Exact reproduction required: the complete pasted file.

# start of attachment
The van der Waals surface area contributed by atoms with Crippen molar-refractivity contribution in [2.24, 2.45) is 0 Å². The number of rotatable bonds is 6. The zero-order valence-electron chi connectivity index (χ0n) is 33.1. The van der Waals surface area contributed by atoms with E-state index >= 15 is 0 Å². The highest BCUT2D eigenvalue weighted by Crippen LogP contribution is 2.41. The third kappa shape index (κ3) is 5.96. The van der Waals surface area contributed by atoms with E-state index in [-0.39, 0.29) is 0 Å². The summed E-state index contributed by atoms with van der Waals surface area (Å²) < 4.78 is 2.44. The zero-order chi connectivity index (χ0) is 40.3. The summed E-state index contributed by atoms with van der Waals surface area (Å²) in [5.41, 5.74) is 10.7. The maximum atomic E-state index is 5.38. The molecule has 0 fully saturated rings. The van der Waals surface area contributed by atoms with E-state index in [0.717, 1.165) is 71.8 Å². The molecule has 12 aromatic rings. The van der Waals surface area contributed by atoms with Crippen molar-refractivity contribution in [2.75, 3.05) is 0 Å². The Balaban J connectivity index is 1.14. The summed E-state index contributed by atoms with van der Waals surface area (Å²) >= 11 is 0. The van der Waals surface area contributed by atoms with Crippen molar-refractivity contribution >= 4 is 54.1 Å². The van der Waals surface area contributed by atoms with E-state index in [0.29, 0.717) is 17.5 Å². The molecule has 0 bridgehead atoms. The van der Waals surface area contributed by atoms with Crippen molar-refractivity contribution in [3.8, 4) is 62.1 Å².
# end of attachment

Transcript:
The van der Waals surface area contributed by atoms with Crippen molar-refractivity contribution in [2.24, 2.45) is 0 Å². The number of rotatable bonds is 6. The zero-order valence-electron chi connectivity index (χ0n) is 33.1. The van der Waals surface area contributed by atoms with E-state index >= 15 is 0 Å². The highest BCUT2D eigenvalue weighted by Crippen LogP contribution is 2.41. The third kappa shape index (κ3) is 5.96. The van der Waals surface area contributed by atoms with E-state index in [-0.39, 0.29) is 0 Å². The summed E-state index contributed by atoms with van der Waals surface area (Å²) < 4.78 is 2.44. The zero-order chi connectivity index (χ0) is 40.3. The summed E-state index contributed by atoms with van der Waals surface area (Å²) in [5.41, 5.74) is 10.7. The maximum atomic E-state index is 5.38. The molecule has 0 fully saturated rings. The van der Waals surface area contributed by atoms with E-state index in [0.717, 1.165) is 71.8 Å². The molecule has 12 aromatic rings. The van der Waals surface area contributed by atoms with Crippen molar-refractivity contribution in [2.75, 3.05) is 0 Å². The Balaban J connectivity index is 1.14. The summed E-state index contributed by atoms with van der Waals surface area (Å²) >= 11 is 0. The van der Waals surface area contributed by atoms with Crippen molar-refractivity contribution >= 4 is 54.1 Å². The van der Waals surface area contributed by atoms with E-state index in [0.29, 0.717) is 17.5 Å². The molecule has 0 bridgehead atoms. The van der Waals surface area contributed by atoms with Crippen molar-refractivity contribution in [3.8, 4) is 62.1 Å².